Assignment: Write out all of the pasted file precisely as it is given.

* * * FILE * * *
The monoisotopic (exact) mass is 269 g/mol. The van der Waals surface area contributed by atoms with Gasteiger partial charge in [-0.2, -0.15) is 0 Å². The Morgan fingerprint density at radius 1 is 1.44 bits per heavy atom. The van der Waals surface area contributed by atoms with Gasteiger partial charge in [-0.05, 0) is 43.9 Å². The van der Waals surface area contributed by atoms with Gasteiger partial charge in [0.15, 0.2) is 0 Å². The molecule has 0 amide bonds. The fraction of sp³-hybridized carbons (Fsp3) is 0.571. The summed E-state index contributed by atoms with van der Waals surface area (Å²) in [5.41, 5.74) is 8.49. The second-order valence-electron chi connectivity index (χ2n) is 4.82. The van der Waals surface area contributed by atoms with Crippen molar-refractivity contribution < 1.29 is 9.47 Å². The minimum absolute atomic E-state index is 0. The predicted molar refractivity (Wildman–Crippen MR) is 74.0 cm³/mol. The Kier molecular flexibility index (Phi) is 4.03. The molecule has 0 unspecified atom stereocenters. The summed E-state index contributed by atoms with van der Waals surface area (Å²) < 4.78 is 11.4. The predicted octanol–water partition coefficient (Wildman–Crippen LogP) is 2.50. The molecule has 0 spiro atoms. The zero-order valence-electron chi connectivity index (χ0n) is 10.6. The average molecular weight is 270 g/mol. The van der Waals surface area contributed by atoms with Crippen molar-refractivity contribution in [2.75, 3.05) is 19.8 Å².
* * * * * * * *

The monoisotopic (exact) mass is 269 g/mol. The van der Waals surface area contributed by atoms with Gasteiger partial charge in [-0.2, -0.15) is 0 Å². The Morgan fingerprint density at radius 1 is 1.44 bits per heavy atom. The van der Waals surface area contributed by atoms with Gasteiger partial charge in [-0.05, 0) is 43.9 Å². The van der Waals surface area contributed by atoms with Gasteiger partial charge in [0.15, 0.2) is 0 Å². The molecule has 0 amide bonds. The fraction of sp³-hybridized carbons (Fsp3) is 0.571. The summed E-state index contributed by atoms with van der Waals surface area (Å²) in [5.41, 5.74) is 8.49. The second-order valence-electron chi connectivity index (χ2n) is 4.82. The van der Waals surface area contributed by atoms with Crippen molar-refractivity contribution < 1.29 is 9.47 Å². The minimum absolute atomic E-state index is 0. The predicted molar refractivity (Wildman–Crippen MR) is 74.0 cm³/mol. The Kier molecular flexibility index (Phi) is 4.03. The molecule has 0 unspecified atom stereocenters. The summed E-state index contributed by atoms with van der Waals surface area (Å²) < 4.78 is 11.4. The predicted octanol–water partition coefficient (Wildman–Crippen LogP) is 2.50. The molecule has 0 spiro atoms. The zero-order valence-electron chi connectivity index (χ0n) is 10.6. The average molecular weight is 270 g/mol. The van der Waals surface area contributed by atoms with Crippen molar-refractivity contribution in [2.75, 3.05) is 19.8 Å².